By the late 1950s, and after a string of high-profile flops, Katharine Hepburn was considered yesterday's woman in Hollywood, and at over 50 began getting turned down for big parts.
She retreated to the stage to play Shakespeare, and spent much of the 60s looking after her ailing lover, Spencer Tracy. But after his death, an older and wiser Hepburn staged a remarkable screen comeback.
She was tremendous as the combative Eleanor of Aquitaine opposite Peter O'Toole's Henry II in the 1968 historical drama The Lion In Winter, and proved a most effective foil for John Wayne in the 1975 comedy western Rooster Cogburn.
But her most touching late-life performance of all was an Oscar-winning turn as an elderly woman in the 1981 family saga On Golden Pond with Henry and Jane Fonda.
In movie terms, British-born actress Jessica Tandy must surely be the queen of late bloomers.
She made her acting debut on the London stage in the late 1920s, and went on to star in productions of Hamlet and Henry V opposite John Gielgud and Laurence Olivier.
Although she moved to America in the 1940s and landed supporting roles in a string of minor Hollywood films, she remained primarily a stage actress and comparatively little-known.
She appeared in only two films between 1963 and 1980, but made an unexpected breakthrough in the late 1980s when cast in Bruce Beresford's comic drama Driving Miss Daisy. Tandy won an Oscar for her portrayal of a rich and bigoted old Jewish widow who locks horns with her black driver, played by Morgan Freeman. At the tender age of 80, Jessica Tandy became a movie star.
Judi Dench was known mainly for her TV and theatre work until well into her 50s, but in the past 20 years she has blossomed as a screen actress. In 1997 she was cast as an elderly Queen Victoria in the romantic drama Mrs Brown, and her performance earned an Oscar nomination.
A few years earlier she'd appeared as M in the Bond film GoldenEye. She's since made the role her own and is currently starring opposite Daniel Craig in Skyfall.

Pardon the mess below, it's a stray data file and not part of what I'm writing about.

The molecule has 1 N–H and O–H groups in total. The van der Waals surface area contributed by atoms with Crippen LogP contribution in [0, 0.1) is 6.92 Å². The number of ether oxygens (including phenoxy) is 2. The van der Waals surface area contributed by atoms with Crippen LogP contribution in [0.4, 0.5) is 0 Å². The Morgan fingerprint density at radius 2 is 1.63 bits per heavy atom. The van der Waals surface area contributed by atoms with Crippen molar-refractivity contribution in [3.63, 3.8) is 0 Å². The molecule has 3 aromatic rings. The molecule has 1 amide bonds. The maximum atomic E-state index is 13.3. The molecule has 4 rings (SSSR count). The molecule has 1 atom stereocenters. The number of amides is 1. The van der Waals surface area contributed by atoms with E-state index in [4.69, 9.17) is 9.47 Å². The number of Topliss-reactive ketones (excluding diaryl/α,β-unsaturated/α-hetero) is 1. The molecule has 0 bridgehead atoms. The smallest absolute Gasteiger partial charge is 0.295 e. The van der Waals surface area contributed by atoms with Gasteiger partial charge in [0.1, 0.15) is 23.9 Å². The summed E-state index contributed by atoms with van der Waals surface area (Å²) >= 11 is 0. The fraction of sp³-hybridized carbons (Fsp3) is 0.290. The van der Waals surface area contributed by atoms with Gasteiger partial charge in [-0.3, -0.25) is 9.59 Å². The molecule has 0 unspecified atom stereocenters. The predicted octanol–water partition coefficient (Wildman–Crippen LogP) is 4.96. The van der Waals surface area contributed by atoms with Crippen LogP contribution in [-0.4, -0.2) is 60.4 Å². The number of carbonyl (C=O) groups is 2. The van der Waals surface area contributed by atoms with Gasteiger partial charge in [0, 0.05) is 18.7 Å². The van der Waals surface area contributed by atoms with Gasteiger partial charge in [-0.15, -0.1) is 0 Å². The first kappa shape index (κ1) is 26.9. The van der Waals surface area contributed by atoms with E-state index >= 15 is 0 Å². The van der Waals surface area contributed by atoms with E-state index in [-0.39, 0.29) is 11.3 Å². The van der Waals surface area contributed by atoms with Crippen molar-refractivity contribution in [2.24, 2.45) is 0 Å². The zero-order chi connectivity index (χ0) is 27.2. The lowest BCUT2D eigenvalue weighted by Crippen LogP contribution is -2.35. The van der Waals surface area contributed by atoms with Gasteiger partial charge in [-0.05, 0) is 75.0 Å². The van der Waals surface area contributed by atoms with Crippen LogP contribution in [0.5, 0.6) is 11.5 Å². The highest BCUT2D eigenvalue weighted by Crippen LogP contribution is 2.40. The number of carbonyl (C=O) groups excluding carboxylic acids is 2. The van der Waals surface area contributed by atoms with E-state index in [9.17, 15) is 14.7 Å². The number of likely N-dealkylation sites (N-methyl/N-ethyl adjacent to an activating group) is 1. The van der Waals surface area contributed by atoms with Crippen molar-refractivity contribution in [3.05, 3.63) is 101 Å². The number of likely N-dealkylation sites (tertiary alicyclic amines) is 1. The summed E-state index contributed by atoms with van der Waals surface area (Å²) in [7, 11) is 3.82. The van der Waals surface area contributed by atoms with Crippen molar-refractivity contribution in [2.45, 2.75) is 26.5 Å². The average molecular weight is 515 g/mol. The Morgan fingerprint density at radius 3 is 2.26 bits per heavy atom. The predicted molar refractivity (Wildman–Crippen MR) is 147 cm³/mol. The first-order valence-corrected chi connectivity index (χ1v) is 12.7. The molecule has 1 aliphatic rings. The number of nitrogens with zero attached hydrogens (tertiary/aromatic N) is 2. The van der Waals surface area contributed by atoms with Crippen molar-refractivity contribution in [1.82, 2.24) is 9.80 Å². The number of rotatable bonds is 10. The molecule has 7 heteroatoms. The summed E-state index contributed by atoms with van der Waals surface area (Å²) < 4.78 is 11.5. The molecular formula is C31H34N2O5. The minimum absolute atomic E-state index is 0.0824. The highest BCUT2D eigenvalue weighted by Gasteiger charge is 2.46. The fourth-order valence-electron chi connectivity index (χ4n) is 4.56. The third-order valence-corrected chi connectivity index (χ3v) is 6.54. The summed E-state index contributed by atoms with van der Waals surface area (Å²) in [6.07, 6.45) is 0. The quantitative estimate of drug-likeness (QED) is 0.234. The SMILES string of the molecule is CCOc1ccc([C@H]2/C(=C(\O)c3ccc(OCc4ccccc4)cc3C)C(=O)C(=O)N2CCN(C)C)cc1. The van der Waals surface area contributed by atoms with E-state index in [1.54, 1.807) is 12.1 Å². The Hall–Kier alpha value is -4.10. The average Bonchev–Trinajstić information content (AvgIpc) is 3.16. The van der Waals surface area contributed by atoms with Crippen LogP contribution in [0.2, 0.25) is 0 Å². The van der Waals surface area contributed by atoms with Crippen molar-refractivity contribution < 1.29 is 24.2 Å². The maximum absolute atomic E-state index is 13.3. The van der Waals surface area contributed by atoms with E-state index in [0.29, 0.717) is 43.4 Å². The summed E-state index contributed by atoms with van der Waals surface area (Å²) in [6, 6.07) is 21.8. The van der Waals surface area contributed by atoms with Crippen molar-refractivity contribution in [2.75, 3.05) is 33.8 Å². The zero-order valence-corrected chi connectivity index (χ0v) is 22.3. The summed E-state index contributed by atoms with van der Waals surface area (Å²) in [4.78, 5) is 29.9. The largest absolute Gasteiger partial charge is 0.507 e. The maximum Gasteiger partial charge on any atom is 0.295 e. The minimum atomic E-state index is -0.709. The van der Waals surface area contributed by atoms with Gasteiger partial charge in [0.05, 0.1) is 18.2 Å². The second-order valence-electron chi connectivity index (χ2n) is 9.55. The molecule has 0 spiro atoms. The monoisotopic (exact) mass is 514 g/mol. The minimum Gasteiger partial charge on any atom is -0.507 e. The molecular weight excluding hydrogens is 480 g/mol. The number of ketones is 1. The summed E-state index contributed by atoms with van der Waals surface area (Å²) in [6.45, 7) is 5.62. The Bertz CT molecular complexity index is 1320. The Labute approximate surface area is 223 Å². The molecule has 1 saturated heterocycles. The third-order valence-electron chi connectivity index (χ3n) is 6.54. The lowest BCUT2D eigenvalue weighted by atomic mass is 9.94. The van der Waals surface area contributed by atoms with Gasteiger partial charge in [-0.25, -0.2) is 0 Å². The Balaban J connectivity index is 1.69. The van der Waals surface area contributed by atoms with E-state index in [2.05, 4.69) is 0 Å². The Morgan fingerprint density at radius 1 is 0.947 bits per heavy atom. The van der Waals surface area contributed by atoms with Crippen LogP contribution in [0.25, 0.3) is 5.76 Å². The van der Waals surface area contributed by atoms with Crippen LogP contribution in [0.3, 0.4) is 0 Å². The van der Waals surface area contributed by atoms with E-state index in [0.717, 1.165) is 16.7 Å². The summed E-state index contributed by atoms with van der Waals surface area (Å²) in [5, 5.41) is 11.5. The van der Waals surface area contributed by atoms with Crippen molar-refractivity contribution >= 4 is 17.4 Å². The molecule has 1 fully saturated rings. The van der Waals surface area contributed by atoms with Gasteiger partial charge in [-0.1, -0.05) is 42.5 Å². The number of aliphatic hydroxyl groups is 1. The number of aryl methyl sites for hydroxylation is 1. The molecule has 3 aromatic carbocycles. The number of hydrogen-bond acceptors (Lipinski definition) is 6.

For her brief but memorable turn as Queen Elizabeth I in Shakespeare In Love she won the Best Supporting Actress Oscar in 1999, and her film work since then has been even more impressive, culminating in her brilliant portrayal of sociopathic spinster Barbara Covett in Richard Eyre's Notes On A Scandal (2006) alongside Cate Blanchett.
A distinguished and glamorous Hollywood leading lady through the 1980s, Meryl Streep has sustained her later film career more effectively than any other actress. She's now in her 60s, but that doesn't stop her starring in romantic comedies such as Mamma Mia! and It's Complicated.
In the past decade she's moved between broad comedies such as The Devil Wears Prada and heavyweight dramas like the clerical sex abuse drama Doubt.
Her portrayal of Margaret Thatcher in The Iron Lady was uncanny, and deserved a better film; she was brilliant as legendary American TV chef Julia Childs in Julie & Julia; and her most recent hit is as Tommy Lee Jones' embattled wife in the comedy Hope Springs.
Now a remarkably well-preserved 66, Diane Keaton was one of the biggest stars of the 1970s, muse of Warren Beatty and Woody Allen, and her credits include everything from The Godfather and Reds to Annie Hall.
She was known for her elfin beauty, and could easily have run into trouble once the years began to catch up on her. However, despite a brief career slump in the 1980s, she's managed to keep working and remain a bankable star.
Her recent hits include the clever 2005 drama The Family Stone and the 2010 romantic comedy Morning Glory. But she scored one of her biggest commercial successes ever in 2003, at the age of 57, playing Jack Nicholson's love interest in Nancy Meyers' comedy Something's Gotta Give.